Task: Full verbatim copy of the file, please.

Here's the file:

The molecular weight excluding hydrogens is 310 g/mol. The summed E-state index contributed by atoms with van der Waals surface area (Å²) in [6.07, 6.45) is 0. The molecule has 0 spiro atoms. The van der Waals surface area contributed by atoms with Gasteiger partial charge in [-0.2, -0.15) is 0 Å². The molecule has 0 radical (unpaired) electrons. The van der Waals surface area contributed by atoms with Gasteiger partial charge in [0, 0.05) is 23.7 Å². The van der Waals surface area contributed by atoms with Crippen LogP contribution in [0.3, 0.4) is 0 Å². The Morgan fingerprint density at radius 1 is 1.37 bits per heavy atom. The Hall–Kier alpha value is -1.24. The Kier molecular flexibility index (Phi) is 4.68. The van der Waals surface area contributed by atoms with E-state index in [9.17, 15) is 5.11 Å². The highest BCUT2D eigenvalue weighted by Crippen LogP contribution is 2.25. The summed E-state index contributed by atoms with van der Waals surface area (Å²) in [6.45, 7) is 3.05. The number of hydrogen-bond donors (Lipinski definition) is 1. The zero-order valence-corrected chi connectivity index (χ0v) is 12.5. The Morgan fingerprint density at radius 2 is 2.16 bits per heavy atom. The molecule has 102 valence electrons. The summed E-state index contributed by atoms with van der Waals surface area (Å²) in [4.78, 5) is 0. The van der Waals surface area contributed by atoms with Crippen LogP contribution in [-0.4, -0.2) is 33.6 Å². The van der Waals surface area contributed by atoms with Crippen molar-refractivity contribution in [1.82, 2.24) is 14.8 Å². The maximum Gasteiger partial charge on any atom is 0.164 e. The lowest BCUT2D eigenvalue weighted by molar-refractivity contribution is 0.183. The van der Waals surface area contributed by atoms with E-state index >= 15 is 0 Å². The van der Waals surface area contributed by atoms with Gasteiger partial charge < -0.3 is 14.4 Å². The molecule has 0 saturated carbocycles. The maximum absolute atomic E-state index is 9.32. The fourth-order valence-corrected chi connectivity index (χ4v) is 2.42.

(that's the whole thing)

The molecular weight excluding hydrogens is 310 g/mol. The summed E-state index contributed by atoms with van der Waals surface area (Å²) in [6.07, 6.45) is 0. The molecule has 0 spiro atoms. The van der Waals surface area contributed by atoms with Gasteiger partial charge in [-0.2, -0.15) is 0 Å². The molecule has 0 radical (unpaired) electrons. The van der Waals surface area contributed by atoms with Gasteiger partial charge in [0, 0.05) is 23.7 Å². The van der Waals surface area contributed by atoms with Crippen LogP contribution in [0.3, 0.4) is 0 Å². The Morgan fingerprint density at radius 1 is 1.37 bits per heavy atom. The Hall–Kier alpha value is -1.24. The Kier molecular flexibility index (Phi) is 4.68. The van der Waals surface area contributed by atoms with E-state index in [9.17, 15) is 5.11 Å². The highest BCUT2D eigenvalue weighted by Crippen LogP contribution is 2.25. The summed E-state index contributed by atoms with van der Waals surface area (Å²) in [6.45, 7) is 3.05. The number of hydrogen-bond donors (Lipinski definition) is 1. The zero-order valence-corrected chi connectivity index (χ0v) is 12.5. The Morgan fingerprint density at radius 2 is 2.16 bits per heavy atom. The molecule has 102 valence electrons. The summed E-state index contributed by atoms with van der Waals surface area (Å²) in [4.78, 5) is 0. The van der Waals surface area contributed by atoms with Crippen LogP contribution in [-0.4, -0.2) is 33.6 Å². The van der Waals surface area contributed by atoms with Crippen molar-refractivity contribution in [1.82, 2.24) is 14.8 Å². The maximum Gasteiger partial charge on any atom is 0.164 e. The lowest BCUT2D eigenvalue weighted by molar-refractivity contribution is 0.183. The van der Waals surface area contributed by atoms with E-state index >= 15 is 0 Å². The van der Waals surface area contributed by atoms with Gasteiger partial charge < -0.3 is 14.4 Å². The molecule has 0 saturated carbocycles. The maximum absolute atomic E-state index is 9.32. The fourth-order valence-corrected chi connectivity index (χ4v) is 2.42.